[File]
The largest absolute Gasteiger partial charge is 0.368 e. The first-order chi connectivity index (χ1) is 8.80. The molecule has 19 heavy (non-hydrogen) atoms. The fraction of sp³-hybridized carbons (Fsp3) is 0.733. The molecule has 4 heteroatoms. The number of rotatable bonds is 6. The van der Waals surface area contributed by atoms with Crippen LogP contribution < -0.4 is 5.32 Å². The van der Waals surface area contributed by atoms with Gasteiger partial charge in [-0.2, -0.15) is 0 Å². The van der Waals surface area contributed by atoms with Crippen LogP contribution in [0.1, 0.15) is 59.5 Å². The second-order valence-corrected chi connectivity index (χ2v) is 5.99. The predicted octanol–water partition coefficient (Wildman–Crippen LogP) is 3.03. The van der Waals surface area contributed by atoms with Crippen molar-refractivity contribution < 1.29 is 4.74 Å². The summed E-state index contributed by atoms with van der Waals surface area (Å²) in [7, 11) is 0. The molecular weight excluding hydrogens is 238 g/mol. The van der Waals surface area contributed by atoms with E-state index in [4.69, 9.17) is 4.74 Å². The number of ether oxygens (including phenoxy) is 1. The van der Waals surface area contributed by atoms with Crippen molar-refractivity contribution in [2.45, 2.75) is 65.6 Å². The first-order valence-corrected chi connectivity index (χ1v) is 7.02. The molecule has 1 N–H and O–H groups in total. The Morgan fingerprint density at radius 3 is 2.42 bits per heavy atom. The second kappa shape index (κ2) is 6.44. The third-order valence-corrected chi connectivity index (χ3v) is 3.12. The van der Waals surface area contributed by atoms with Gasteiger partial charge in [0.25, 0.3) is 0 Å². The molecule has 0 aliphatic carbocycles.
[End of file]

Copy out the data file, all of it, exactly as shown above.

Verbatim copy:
The largest absolute Gasteiger partial charge is 0.368 e. The first-order chi connectivity index (χ1) is 8.80. The molecule has 19 heavy (non-hydrogen) atoms. The fraction of sp³-hybridized carbons (Fsp3) is 0.733. The molecule has 4 heteroatoms. The number of rotatable bonds is 6. The van der Waals surface area contributed by atoms with Crippen LogP contribution < -0.4 is 5.32 Å². The van der Waals surface area contributed by atoms with Gasteiger partial charge in [-0.2, -0.15) is 0 Å². The van der Waals surface area contributed by atoms with Crippen LogP contribution in [0.1, 0.15) is 59.5 Å². The second-order valence-corrected chi connectivity index (χ2v) is 5.99. The predicted octanol–water partition coefficient (Wildman–Crippen LogP) is 3.03. The van der Waals surface area contributed by atoms with Crippen molar-refractivity contribution < 1.29 is 4.74 Å². The summed E-state index contributed by atoms with van der Waals surface area (Å²) in [7, 11) is 0. The molecular weight excluding hydrogens is 238 g/mol. The van der Waals surface area contributed by atoms with E-state index in [4.69, 9.17) is 4.74 Å². The number of ether oxygens (including phenoxy) is 1. The van der Waals surface area contributed by atoms with Crippen molar-refractivity contribution in [2.45, 2.75) is 65.6 Å². The first-order valence-corrected chi connectivity index (χ1v) is 7.02. The molecule has 1 N–H and O–H groups in total. The Morgan fingerprint density at radius 3 is 2.42 bits per heavy atom. The second kappa shape index (κ2) is 6.44. The third-order valence-corrected chi connectivity index (χ3v) is 3.12. The van der Waals surface area contributed by atoms with Gasteiger partial charge in [0.25, 0.3) is 0 Å². The molecule has 0 aliphatic carbocycles.